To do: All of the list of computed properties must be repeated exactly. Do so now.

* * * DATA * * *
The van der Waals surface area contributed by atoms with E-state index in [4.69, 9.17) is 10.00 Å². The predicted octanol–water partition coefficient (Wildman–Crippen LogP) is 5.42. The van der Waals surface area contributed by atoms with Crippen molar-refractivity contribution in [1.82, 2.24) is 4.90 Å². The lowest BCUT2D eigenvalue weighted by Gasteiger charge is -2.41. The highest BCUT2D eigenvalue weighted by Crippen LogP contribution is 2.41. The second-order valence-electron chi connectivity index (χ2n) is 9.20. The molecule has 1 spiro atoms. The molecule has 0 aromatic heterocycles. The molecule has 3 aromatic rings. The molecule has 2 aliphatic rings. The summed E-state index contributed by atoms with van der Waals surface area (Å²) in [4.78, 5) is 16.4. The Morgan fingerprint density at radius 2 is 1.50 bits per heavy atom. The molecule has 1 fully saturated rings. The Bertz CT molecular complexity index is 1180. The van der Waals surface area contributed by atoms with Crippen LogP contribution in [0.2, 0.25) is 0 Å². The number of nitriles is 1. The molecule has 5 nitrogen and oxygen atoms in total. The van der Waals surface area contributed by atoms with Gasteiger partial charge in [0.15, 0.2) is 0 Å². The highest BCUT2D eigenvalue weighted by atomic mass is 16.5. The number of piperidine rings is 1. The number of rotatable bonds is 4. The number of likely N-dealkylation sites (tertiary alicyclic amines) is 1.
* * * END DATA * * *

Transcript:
The van der Waals surface area contributed by atoms with E-state index in [4.69, 9.17) is 10.00 Å². The predicted octanol–water partition coefficient (Wildman–Crippen LogP) is 5.42. The van der Waals surface area contributed by atoms with Crippen molar-refractivity contribution in [1.82, 2.24) is 4.90 Å². The lowest BCUT2D eigenvalue weighted by Gasteiger charge is -2.41. The highest BCUT2D eigenvalue weighted by Crippen LogP contribution is 2.41. The second-order valence-electron chi connectivity index (χ2n) is 9.20. The molecule has 1 spiro atoms. The molecule has 0 aromatic heterocycles. The molecule has 3 aromatic rings. The molecule has 2 aliphatic rings. The summed E-state index contributed by atoms with van der Waals surface area (Å²) in [4.78, 5) is 16.4. The Morgan fingerprint density at radius 2 is 1.50 bits per heavy atom. The molecule has 1 fully saturated rings. The Bertz CT molecular complexity index is 1180. The van der Waals surface area contributed by atoms with Crippen LogP contribution in [0.2, 0.25) is 0 Å². The number of nitriles is 1. The molecule has 5 nitrogen and oxygen atoms in total. The van der Waals surface area contributed by atoms with Gasteiger partial charge in [0.15, 0.2) is 0 Å². The highest BCUT2D eigenvalue weighted by atomic mass is 16.5. The number of piperidine rings is 1. The number of rotatable bonds is 4. The number of likely N-dealkylation sites (tertiary alicyclic amines) is 1.